President Bush at a recent White House press briefing
In the latest twist in the debate over presidential powers, a Justice
Department official suggested that in certain circumstances, the president might
have the power to order the killing of terrorist suspects inside the United
States. Steven Bradbury, acting head of the department's Office of
Legal Counsel, went to a closed-door Senate intelligence committee meeting last
week to defend President George W. Bush's surveillance program. During the briefing,
said administration and Capitol Hill officials (who declined to be identified
because the session was private), California Democratic Sen. Dianne Feinstein
asked Bradbury questions about the extent of presidential powers to fight Al
Qaeda; could Bush, for instance, order the killing of a Qaeda suspect known
to be on U.S. soil? Bradbury replied that he believed Bush could indeed.
Current and former government officials said they could think of several
scenarios in which a president might consider ordering the killing of a terror
suspect inside the United States. One former official noted that before
Flight 93 crashed in Pennsylvania, top administration officials weighed shooting
down the aircraft if it got too close to Washington, D.C. What if the president
had strong evidence that a Qaeda suspect was holed up with a dirty bomb and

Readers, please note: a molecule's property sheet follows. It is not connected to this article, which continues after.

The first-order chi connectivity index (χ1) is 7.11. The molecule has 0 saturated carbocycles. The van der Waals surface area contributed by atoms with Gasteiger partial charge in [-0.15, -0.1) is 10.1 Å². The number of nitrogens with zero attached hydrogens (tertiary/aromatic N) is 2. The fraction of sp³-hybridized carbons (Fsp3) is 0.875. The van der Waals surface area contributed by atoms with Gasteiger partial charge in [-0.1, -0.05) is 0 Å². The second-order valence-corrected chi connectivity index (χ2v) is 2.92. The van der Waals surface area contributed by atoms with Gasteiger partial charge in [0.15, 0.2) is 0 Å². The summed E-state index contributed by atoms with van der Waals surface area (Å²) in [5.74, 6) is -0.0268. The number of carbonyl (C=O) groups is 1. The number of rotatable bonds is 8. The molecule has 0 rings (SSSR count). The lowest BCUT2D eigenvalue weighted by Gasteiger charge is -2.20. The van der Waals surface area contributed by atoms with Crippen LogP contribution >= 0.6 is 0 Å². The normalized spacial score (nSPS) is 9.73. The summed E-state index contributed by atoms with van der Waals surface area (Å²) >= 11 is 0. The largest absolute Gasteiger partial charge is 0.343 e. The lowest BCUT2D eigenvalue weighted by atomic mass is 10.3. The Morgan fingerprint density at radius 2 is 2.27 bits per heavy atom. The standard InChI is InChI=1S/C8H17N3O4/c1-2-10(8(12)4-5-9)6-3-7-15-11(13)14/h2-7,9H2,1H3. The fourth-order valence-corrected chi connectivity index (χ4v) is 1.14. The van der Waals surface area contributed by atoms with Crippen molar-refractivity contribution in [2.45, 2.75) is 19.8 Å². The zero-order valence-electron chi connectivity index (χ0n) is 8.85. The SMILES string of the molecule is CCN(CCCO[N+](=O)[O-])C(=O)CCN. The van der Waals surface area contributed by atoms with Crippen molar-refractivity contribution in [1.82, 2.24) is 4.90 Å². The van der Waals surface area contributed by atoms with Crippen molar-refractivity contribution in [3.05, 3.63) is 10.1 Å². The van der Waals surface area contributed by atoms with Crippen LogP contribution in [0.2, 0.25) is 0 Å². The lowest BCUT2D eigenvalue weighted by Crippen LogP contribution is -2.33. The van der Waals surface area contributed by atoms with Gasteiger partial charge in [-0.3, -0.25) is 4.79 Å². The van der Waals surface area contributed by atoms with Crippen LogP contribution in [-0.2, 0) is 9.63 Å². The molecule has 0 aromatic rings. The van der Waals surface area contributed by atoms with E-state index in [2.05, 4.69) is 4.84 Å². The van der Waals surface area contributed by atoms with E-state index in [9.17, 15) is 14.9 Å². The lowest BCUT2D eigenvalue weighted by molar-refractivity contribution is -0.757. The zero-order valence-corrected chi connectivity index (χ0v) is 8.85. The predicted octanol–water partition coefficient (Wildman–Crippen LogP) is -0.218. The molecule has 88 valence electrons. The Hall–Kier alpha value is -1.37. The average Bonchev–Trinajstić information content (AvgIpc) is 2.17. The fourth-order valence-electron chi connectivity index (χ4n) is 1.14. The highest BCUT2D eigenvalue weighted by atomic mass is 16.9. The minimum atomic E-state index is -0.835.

was about to attack? University of Chicago law professor Cass Sunstein says
the post-9/11 congressional resolution authorizing the use of military force
against Al Qaeda empowered the president to kill 9/11 perpetrators, or people
who assisted their plot, whether they were overseas or inside the United States.
On the other hand, Sunstein says, the president would be on less solid legal
ground were he to order the killing of a terror suspect in the United States
who was not actively preparing an attack.
A Justice Department official, who asked not to be ID'd because of the sensitive
subject, said Bradbury's remarks were made during an "academic discussion"
of theoretical contingencies. In real life, the official said, the highest priority
of those hunting a terrorist on U.S. soil would be to capture that person alive
and interrogate him. At a public intel-committee hearing, Feinstein was told
by intel czar John Negroponte and FBI chief Robert Mueller that they were unaware
of any case in which a U.S. agency was authorized to kill a Qaeda-linked person
on U.S. soil. Tasia Scolinos, a Justice Department spokeswoman, told NEWSWEEK:
"Mr. Bradbury's meeting was an informal, off-the-record briefing about
the legal analysis behind the president's terrorist-surveillance program. He
was not presenting the legal views of the Justice Department on hypothetical
scenarios outside of the terrorist-surveillance program."
Go to Original Article >>>
The views expressed herein are the writers' own and do not necessarily reflect those of Looking Glass News. Click the disclaimer link below for more information.